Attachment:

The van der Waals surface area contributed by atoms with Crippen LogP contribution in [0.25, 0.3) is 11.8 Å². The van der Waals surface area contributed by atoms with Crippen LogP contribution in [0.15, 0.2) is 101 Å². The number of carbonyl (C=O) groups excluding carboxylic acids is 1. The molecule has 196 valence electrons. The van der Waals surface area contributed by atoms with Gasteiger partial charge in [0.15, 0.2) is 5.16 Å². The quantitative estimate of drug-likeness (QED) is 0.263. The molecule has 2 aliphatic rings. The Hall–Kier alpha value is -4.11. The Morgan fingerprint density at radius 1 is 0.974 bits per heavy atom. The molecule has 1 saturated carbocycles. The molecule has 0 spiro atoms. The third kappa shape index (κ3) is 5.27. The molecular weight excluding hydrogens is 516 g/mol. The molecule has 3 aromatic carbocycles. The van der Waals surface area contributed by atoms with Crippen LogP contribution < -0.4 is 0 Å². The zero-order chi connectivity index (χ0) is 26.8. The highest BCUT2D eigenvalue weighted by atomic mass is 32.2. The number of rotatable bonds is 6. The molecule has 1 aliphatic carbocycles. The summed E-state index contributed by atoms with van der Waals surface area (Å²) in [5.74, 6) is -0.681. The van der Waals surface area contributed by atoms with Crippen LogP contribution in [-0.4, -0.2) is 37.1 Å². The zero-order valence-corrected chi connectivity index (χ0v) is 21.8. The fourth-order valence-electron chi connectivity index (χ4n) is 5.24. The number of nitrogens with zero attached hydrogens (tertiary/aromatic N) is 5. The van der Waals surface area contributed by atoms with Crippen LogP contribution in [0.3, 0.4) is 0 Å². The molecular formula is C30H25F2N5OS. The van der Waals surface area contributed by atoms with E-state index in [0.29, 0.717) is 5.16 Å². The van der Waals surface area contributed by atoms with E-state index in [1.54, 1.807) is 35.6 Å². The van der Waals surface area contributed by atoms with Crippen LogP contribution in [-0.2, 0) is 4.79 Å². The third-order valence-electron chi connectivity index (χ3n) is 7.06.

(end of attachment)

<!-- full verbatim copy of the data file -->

The van der Waals surface area contributed by atoms with Crippen LogP contribution in [0.25, 0.3) is 11.8 Å². The van der Waals surface area contributed by atoms with Crippen LogP contribution in [0.15, 0.2) is 101 Å². The number of carbonyl (C=O) groups excluding carboxylic acids is 1. The molecule has 196 valence electrons. The van der Waals surface area contributed by atoms with Gasteiger partial charge in [0.15, 0.2) is 5.16 Å². The quantitative estimate of drug-likeness (QED) is 0.263. The molecule has 2 aliphatic rings. The Hall–Kier alpha value is -4.11. The Morgan fingerprint density at radius 1 is 0.974 bits per heavy atom. The molecule has 1 saturated carbocycles. The molecule has 0 spiro atoms. The third kappa shape index (κ3) is 5.27. The molecular weight excluding hydrogens is 516 g/mol. The molecule has 3 aromatic carbocycles. The van der Waals surface area contributed by atoms with Crippen LogP contribution < -0.4 is 0 Å². The zero-order chi connectivity index (χ0) is 26.8. The highest BCUT2D eigenvalue weighted by atomic mass is 32.2. The number of rotatable bonds is 6. The molecule has 1 aliphatic carbocycles. The summed E-state index contributed by atoms with van der Waals surface area (Å²) in [5.74, 6) is -0.681. The van der Waals surface area contributed by atoms with Crippen LogP contribution in [-0.4, -0.2) is 37.1 Å². The zero-order valence-corrected chi connectivity index (χ0v) is 21.8. The fourth-order valence-electron chi connectivity index (χ4n) is 5.24. The number of nitrogens with zero attached hydrogens (tertiary/aromatic N) is 5. The van der Waals surface area contributed by atoms with Crippen LogP contribution in [0.3, 0.4) is 0 Å². The molecular formula is C30H25F2N5OS. The van der Waals surface area contributed by atoms with E-state index in [0.29, 0.717) is 5.16 Å². The van der Waals surface area contributed by atoms with E-state index in [1.54, 1.807) is 35.6 Å². The van der Waals surface area contributed by atoms with Crippen LogP contribution in [-0.2, 0) is 4.79 Å². The third-order valence-electron chi connectivity index (χ3n) is 7.06.